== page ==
Encouraging Community Service by Kids

How do Parents Encourage Their Kids to Engage in Community Service?
Encouraging Community Service by Kids

We live in an amazing country and have been blessed with opportunities and resources that allow us to live a quality of life only dreamed of in other countries. However, there are still many people that struggle every day in poverty or hunger. Our society has the ability to solve these problems ourselves, and it doesn’t have to come from the government or some other large entity. The solution to these problems lies within each and every person. We can build a culture of service that can feed the hungry and shelter the homeless, and it starts with encouraging kids to engage in community service.

Families are busy. Every day parents shuttle their kids between school, sports, music lessons, Scouts, and not to mention getting their homework done! We do this in an effort to broaden our kids’ horizons, to give them new opportunities, or to help kids become an Olympic star or professional athlete. But what good is all of this if our kids don’t learn the things that really matter when it comes to helping our fellow humans. Teaching kids the value of giving back is arguably one of the most important lessons they can learn, and it is one that cannot be left solely to schools to teach. Everyone has to take part in teaching our kids the importance of giving to the world around us. Marian Wright Edelman, Founder and President of the Children’s Defense Fund said, “Service is the rent we pay for being. It is the very purpose of life, and not something you do in your spare time.” To us, this means that we have to incorporate service in our daily lives, and that it is the responsibility of everyone that comes in contact with a child to teach them, and to model to them what service means. It doesn’t always have to be a grand gesture or project for kids to learn that they can make a difference, it can be:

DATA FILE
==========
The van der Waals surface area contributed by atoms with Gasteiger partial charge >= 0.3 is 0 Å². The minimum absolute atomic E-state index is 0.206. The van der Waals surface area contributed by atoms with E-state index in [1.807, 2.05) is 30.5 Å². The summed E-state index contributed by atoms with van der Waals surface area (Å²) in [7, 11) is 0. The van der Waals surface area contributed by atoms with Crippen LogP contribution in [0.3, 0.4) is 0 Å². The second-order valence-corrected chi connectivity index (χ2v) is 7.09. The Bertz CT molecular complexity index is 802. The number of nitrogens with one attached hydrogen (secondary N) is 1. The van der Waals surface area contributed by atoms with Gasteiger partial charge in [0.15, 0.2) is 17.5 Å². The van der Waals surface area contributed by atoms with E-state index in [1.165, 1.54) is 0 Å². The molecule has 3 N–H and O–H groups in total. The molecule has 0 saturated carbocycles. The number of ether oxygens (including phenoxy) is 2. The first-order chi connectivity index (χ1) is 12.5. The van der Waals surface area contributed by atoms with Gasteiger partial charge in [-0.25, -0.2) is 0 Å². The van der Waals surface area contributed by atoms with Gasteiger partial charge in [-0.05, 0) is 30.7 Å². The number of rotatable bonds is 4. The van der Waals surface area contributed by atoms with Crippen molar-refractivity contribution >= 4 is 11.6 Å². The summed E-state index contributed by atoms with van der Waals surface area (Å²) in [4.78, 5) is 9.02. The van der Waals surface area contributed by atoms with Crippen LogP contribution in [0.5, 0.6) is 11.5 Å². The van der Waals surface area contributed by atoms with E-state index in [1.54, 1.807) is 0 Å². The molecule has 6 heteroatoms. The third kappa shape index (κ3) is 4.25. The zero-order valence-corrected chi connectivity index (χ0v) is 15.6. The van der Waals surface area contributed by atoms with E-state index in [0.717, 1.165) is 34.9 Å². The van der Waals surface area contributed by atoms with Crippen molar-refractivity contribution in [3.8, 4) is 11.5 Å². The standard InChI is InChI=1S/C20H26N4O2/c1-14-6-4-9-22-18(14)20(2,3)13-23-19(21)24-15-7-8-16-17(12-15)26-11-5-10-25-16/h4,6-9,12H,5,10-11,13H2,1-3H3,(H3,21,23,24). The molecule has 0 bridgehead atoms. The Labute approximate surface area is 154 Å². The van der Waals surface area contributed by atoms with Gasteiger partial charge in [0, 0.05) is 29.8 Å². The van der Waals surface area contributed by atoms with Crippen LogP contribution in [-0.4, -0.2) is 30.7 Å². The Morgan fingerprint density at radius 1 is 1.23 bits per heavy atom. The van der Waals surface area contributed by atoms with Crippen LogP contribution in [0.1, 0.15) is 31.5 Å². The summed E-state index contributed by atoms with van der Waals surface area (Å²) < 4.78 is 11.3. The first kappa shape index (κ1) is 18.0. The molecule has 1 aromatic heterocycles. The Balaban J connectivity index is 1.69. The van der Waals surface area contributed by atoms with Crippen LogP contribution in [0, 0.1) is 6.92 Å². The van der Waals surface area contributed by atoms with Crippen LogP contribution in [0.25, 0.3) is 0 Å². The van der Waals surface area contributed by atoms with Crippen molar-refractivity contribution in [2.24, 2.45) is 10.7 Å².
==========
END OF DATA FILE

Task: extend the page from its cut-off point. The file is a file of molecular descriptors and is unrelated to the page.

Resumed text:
• Giving a sandwich to the guy with a cardboard sign
  • Letting someone ahead of you in the check-out line
  • Giving a dollar to someone in need (even if you aren’t sure how they will spend it)
  • Sending canned food with a child for a school food drive
  • Letting someone out in front of you in traffic
  • Or even smiling at someone that looks like they are having a rough day

The key is to make it a priority every day. Encouraging kids to engage in community service and helping kids to realize the impact they can have on the world around them may be one of the most important things we do as parents.  One easy way to engage in community service as a family is to make it a tradition.  For example, ever year on Thanksgiving, collect food donations for a local food bank.  Another great idea is to plan something around Earth Day (April 22nd) or Global Youth Service Day (April 11-13).

I don’t think you will find many people that will say that it isn’t important to teach our kids about community service and philanthropy. But with our busy lives and kids’ hectic schedules, it is difficult to really find time to fit it into your schedule. Between school, sports, friends, and other extra-curricular activities, no one wants to become over extended. The important thing is to set the example for children every day, and hope that it takes. Create your own culture of giving, and kids will take notice. Kids will want to do their good too, and the feeling they get from doing good will stay with them for a lifetime – and hopefully encourage them to keep being generous and kind as an adult.

How can Start a Snowball help you get involved as a family?  Click here to apply for a grant or click here for a list of service project ideas.


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